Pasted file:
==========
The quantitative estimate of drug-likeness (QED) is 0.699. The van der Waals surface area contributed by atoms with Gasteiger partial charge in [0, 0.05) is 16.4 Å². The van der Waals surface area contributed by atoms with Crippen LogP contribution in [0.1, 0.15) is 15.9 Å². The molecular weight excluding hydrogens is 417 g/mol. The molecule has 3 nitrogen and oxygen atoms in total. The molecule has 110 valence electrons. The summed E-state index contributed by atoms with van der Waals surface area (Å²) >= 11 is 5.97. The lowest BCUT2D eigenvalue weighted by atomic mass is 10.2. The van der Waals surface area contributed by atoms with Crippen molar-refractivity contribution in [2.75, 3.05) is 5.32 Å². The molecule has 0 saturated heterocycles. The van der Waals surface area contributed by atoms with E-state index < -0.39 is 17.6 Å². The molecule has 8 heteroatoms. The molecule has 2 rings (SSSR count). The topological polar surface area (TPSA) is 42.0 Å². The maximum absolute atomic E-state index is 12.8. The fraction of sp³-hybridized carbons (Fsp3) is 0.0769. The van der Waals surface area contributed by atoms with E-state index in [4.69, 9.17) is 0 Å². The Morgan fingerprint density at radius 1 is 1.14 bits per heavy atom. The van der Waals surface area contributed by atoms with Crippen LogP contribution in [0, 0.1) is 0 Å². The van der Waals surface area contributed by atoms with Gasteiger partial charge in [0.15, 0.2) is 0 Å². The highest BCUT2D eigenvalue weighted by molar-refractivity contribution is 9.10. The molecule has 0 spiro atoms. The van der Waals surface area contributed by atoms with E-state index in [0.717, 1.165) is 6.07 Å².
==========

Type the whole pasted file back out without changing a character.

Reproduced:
The quantitative estimate of drug-likeness (QED) is 0.699. The van der Waals surface area contributed by atoms with Gasteiger partial charge in [0, 0.05) is 16.4 Å². The van der Waals surface area contributed by atoms with Crippen LogP contribution in [0.1, 0.15) is 15.9 Å². The molecular weight excluding hydrogens is 417 g/mol. The molecule has 3 nitrogen and oxygen atoms in total. The molecule has 110 valence electrons. The summed E-state index contributed by atoms with van der Waals surface area (Å²) >= 11 is 5.97. The lowest BCUT2D eigenvalue weighted by atomic mass is 10.2. The van der Waals surface area contributed by atoms with Crippen molar-refractivity contribution in [2.75, 3.05) is 5.32 Å². The molecule has 0 saturated heterocycles. The van der Waals surface area contributed by atoms with E-state index < -0.39 is 17.6 Å². The molecule has 8 heteroatoms. The molecule has 2 rings (SSSR count). The topological polar surface area (TPSA) is 42.0 Å². The maximum absolute atomic E-state index is 12.8. The fraction of sp³-hybridized carbons (Fsp3) is 0.0769. The van der Waals surface area contributed by atoms with E-state index in [4.69, 9.17) is 0 Å². The Morgan fingerprint density at radius 1 is 1.14 bits per heavy atom. The van der Waals surface area contributed by atoms with Crippen LogP contribution in [0, 0.1) is 0 Å². The van der Waals surface area contributed by atoms with Gasteiger partial charge in [0.15, 0.2) is 0 Å². The highest BCUT2D eigenvalue weighted by molar-refractivity contribution is 9.10. The molecule has 0 spiro atoms. The van der Waals surface area contributed by atoms with E-state index in [0.717, 1.165) is 6.07 Å².